One thing I love about David's family is how easy they are: they rummage in the fridge when they're hungry; they sit around and read (it used to be books; nowadays it's tablets); they chat; they knit; they nap. Or maybe what I appreciate is how at home they seem to feel. It truly is one big happy family. (For a few days at least.)
Several times a bunch of us (the cast was ever changing) went out into nature. Such an activity invariably involves binoculars. Here are a few photos I shot (plus a couple I didn't):
|Whale watching at Moss Landing|
|Bird watching at Elkhorn Slough|
|The birds in question (a lotta lotta egrets, plus maybe|
one great blue heron and a few brown pelicans)
|Condor watching at Pinnacles National Park|
We had the extreme pleasure and privilege of being able to watch three California condors soaring through the air and resting in what we assume is their nest (the rockface below was whitewashed with their poopage). Thanks to the handy website Condor Spotter (and concentrated peering through the binocs to discern the numbers on the birds' patagial tags), I was able to ID our friends: Kun-Wak-Shun (meaning "Thunder and Lightning") (blue-40), laid at the Oregon Zoo and hatched May 9, 2004; his mate Tiny (yellow-36), laid at San Diego Wild Animal Park and hatched March 22, 2001; and Tiny's offspring Junipero (violet-63), laid in the wilds of Big Sur and hatched March 30, 2012.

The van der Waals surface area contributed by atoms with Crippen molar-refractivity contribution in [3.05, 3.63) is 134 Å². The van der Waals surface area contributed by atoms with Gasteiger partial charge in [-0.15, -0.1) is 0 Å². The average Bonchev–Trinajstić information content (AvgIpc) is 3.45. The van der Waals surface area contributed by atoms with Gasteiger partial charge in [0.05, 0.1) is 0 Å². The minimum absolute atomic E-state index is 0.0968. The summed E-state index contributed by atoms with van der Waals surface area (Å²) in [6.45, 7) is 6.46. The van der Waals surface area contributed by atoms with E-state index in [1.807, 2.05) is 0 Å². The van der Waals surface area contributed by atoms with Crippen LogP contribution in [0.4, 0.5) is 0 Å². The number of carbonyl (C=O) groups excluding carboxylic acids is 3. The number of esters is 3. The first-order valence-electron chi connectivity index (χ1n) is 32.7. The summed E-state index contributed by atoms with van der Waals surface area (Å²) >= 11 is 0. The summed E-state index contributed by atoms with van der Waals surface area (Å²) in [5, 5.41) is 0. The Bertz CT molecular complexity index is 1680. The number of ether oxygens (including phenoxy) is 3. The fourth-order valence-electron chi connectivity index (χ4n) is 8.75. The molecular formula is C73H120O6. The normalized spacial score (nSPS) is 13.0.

|Kun-Wak-Shun: you can read more about him here.|
The whole condor recovery story is a fascinating one.
|Here he is showing off his wingspan, which in condors generally|
can be up to 10 feet, and his approximately 20-pound weight